• Air France Flight 66 suffered uncontained engine failure on Saturday.
  • Passengers landed safely after a diversion to an airport in Canada.
  • Engine failure is uncommon but it is generally not a major concern.
  • Modern twin-engine airliners are designed to fly on a single engine.

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In rare and extreme instances, like Flight 66, a plane can experience an uncontained engine failure. In such cases, the big worry centers around the extent of the damage to the plane caused by flying debris from the engine.

In November 2010, another Airbus A380, Qantas Flight 32, suffered a catastrophic uncontained engine failure caused by a leaking oil feed pipe. Flight 32 was able to make a safe landing even though the aircraft suffered significant structural damage and damage to several important flight management systems.

So far, there is no word on how much damage the failing engine caused to the aircraft on Flight 66.

It should be noted that the Qantas A380 and the Air France A380 are powered by engines from two separate manufacturers with fundamentally different design philosophies.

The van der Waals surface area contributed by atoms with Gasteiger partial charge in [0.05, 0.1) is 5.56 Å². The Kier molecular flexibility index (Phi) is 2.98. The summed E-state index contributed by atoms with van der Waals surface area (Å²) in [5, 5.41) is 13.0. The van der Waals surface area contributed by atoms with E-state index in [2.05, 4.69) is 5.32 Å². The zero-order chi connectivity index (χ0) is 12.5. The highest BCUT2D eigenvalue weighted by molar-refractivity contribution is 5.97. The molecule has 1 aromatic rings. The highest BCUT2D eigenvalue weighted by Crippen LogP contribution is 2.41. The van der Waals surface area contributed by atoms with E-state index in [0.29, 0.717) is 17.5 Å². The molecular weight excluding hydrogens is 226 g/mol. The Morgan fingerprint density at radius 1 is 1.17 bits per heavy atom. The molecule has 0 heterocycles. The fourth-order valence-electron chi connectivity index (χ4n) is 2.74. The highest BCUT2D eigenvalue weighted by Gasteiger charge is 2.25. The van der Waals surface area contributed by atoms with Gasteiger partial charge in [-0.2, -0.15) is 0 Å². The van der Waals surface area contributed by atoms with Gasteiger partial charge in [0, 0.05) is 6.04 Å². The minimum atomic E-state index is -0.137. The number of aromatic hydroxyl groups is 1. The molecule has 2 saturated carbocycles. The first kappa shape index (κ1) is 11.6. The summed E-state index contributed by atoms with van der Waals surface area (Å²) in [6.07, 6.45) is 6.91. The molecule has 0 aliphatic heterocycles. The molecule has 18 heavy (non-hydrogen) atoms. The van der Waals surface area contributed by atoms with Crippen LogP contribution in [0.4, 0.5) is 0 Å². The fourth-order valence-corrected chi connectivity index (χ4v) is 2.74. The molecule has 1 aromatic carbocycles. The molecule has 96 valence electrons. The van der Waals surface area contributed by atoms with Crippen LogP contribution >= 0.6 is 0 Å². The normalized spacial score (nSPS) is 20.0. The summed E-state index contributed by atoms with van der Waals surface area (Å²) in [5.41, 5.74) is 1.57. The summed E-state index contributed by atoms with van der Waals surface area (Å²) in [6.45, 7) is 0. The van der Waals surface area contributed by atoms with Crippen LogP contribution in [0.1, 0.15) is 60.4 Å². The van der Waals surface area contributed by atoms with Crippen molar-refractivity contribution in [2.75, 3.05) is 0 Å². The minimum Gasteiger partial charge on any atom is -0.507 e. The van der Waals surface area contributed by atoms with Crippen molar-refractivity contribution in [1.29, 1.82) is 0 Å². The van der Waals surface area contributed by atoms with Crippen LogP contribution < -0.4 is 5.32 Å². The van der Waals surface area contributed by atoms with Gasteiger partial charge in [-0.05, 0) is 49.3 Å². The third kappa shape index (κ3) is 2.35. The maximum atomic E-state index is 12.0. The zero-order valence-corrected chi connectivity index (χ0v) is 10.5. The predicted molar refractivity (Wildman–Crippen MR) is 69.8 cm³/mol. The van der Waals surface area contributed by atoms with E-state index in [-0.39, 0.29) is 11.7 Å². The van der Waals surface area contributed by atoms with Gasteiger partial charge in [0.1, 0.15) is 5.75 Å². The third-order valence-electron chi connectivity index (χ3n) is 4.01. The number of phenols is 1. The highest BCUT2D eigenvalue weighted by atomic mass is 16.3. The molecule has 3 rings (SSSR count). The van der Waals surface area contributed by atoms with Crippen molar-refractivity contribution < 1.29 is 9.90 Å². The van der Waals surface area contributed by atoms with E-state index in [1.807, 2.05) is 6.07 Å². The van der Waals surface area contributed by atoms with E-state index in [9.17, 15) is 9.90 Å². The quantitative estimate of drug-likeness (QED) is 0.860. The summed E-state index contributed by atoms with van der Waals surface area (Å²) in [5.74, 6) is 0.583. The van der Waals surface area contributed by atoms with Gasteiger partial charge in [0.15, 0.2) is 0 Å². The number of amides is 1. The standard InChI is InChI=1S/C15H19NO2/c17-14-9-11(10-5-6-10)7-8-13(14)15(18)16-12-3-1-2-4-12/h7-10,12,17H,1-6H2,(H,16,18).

The Air France aircraft reportedly involved in the incident, F-HPJE is a seven-year-old Airbus A380 powered by four Engine Alliance GP7200 turbofan engines. Engine Alliance is a Connecticut-based joint venture between Pratt & Whitney and General Electric. While the Qantas Flight 32 was powered by four Rolls-Royce Trent 900 engines.

One engine? No problem.

Long-distance and transoceanic flights have traditionally been flown by three- or four-engine wide-body airliners. This is because when it comes to the engine count on an airliner, aviation thinking dictates that there is safety in numbers.